Trader Joe’s Point of Sale Press Release

Trader Joe's

This Trader Joe’s press release announces a legal agreement signed by Trader Joe’s with the American Council of the Blind (ACB), the American Foundation for the Blind and the California Council of the Blind (CCB). In the Trader Joe’s Point of Sale Settlement Agreement, the company agreed to install tactile point of sale devices at all its U.S. stores so that blind people do not have to disclose their PIN when using a debit card. Lainey Feingold and Linda Dardarian were the lawyers for the blind community, using Structured Negotiations to achieve the Trader Joe’s settlement agreement.

Simplified Summary of this Document


Blind Community Leaders Applaud Trader Joe’s Commitment to Improve Point of Sale Equipment to Benefit Shoppers with Visual Impairments

Sacramento, CA (August 18, 2009)– American Council of the Blind (ACB), the California Council of the Blind (CCB) and the American Foundation for the Blind (AFB) announced today that they have collaborated with Trader Joe’s to improve the checkout experience of guests with visual impairments and help ensure their privacy. The AFB, ACB, and CCB applaud Trader Joe’s efforts.

Trader Joe’s has added tactile keypads to point of sale devices at all their locations. The new improvements allow shoppers who have visual impairments or difficulty reading information on a touch screen to privately and independently enter their personal identification number (PIN), protecting their financial privacy.

Trader Joe’s is a very popular store for the thousands of ACB and CCB members across the country. Today’s announcement is just one more example of the Company’s dedication to customer service. — Jeff Thom, President of the CCB

Trader Joe’s operates more than 325 stores in 25 states plus the District of Columbia.

About the American Council of the Blind (ACB) and the California Council of the Blind (CCB)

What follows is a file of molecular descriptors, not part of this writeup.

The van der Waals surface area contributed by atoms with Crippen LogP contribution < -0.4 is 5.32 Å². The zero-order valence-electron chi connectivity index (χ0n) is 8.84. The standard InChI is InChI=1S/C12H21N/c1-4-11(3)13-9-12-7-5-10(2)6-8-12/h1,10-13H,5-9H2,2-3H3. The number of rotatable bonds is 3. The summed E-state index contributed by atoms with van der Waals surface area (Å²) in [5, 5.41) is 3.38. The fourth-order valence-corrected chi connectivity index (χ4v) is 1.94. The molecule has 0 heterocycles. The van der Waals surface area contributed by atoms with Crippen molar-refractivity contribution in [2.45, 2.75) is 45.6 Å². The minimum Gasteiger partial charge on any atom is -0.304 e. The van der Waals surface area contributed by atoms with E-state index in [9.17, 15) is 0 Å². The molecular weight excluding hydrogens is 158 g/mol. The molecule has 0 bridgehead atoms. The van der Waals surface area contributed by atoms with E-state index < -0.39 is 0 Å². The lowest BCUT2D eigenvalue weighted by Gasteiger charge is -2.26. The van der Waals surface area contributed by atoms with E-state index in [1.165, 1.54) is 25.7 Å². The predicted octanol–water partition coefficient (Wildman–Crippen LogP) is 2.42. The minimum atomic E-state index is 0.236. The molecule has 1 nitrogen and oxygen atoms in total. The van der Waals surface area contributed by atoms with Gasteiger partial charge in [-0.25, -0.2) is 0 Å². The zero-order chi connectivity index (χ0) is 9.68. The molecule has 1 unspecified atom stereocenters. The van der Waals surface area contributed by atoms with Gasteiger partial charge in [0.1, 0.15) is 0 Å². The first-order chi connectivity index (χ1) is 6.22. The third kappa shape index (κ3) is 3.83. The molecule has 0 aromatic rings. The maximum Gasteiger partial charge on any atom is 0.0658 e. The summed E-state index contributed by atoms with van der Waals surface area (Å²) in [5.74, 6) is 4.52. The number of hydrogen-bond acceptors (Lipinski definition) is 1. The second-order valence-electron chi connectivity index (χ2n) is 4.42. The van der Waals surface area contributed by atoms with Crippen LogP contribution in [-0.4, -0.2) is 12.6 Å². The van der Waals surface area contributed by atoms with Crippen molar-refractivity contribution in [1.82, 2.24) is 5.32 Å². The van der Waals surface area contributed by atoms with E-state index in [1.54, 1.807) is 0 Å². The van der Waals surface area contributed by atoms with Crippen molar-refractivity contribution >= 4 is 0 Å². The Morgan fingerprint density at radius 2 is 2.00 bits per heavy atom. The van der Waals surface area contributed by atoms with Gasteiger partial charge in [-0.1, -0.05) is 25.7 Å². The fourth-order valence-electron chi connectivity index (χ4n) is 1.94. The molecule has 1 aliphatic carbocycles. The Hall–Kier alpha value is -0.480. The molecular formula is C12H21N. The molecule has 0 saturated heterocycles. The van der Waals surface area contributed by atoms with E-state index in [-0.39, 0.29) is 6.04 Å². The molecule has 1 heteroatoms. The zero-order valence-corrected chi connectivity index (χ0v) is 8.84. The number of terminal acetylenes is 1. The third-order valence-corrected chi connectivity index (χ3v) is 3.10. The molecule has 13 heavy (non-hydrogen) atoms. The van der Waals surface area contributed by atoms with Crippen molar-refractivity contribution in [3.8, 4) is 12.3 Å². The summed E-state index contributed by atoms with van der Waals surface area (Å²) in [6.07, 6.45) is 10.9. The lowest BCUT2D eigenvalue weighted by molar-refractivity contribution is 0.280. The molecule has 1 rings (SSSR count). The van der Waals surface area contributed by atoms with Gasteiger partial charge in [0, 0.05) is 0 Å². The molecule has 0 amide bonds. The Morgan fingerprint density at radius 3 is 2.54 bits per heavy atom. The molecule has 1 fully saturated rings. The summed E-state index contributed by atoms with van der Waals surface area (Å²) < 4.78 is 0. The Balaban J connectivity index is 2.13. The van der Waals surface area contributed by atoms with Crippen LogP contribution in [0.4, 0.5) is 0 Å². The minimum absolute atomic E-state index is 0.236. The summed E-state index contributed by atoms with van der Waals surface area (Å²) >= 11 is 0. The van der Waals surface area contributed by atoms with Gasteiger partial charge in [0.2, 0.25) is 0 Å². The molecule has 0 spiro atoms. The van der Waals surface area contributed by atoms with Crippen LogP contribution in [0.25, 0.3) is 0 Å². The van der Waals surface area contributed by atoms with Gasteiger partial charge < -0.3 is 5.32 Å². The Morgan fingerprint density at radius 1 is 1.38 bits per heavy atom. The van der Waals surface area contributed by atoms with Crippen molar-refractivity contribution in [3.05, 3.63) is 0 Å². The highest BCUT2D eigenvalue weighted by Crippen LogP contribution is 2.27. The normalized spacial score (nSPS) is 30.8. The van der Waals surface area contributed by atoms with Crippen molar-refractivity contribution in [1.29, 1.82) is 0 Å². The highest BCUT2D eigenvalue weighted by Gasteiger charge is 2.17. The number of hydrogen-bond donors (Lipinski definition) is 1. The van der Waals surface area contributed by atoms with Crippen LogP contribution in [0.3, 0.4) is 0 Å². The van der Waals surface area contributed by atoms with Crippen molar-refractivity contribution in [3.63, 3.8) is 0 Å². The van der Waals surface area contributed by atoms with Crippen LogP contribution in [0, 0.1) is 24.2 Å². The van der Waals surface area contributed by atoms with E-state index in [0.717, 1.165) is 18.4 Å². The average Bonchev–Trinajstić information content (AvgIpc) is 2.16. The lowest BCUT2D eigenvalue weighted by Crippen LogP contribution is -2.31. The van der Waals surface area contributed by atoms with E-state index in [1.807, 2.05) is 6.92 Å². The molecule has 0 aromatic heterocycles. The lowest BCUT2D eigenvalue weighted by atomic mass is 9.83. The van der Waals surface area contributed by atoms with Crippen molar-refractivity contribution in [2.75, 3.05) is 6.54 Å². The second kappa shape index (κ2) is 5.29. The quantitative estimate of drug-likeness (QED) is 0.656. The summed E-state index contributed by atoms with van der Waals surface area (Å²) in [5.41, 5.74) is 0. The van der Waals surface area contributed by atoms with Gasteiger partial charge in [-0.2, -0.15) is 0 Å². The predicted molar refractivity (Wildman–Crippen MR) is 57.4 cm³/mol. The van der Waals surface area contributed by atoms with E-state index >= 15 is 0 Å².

The American Council of the Blind is a national consumer-based advocacy organization working on behalf of blind and visually impaired Americans throughout the country, with members organized through seventy state and special interest affiliates. The California Council of the Blind is the California affiliate of the ACB, and is a statewide membership organization, with 40 local chapters and statewide special interest associations. The ACB and CCB are dedicated to improving the quality of life, equality of opportunity and independence of all people who have visual impairments. Their members and affiliated organizations have a long history of commitment to the advancement of policies and programs which will enhance independence for people who are blind and visually impaired. More information about the ACB and CCB can be found by visiting ACB’s website and CCB’s website.

About the American Foundation for the Blind

The American Foundation for the Blind (AFB) is a national nonprofit that expands possibilities for people with vision loss. AFB’s priorities include broadening access to technology; elevating the quality of information and tools for the professionals who serve people with vision loss; and promoting independent and healthy living for people with vision loss by providing them and their families with relevant and timely resources. AFB is also proud to house the Helen Keller Archives and honor the over forty years that Helen Keller worked tirelessly with AFB. For more information visit AFB’s website.

Contacts

Mitch Pomerantz
American Council of the Blind
626-372-5150

Adrianna Montague-Gray
American Foundation for the Blind
212-502-7675

Simplified Summary

This document is the press release about the legal agreement signed by Trader Joe’s with the American Council of the Blind (ACB), the American Foundation for the Blind, and the California Council of the Blind (CCB). Trader Joe’s agreed to make changes so blind people can pay for things with payment cards and enter their own PIN. Trader Joe’s agreed that payment devices in all Trader Joe’s stores would have keys that a person can feel. Lainey Feingold and Linda Dardarian were the lawyers for the blind community. No lawsuit was filed. Instead, a formal process known as Structured Negotiations was used. [Back to Press Release]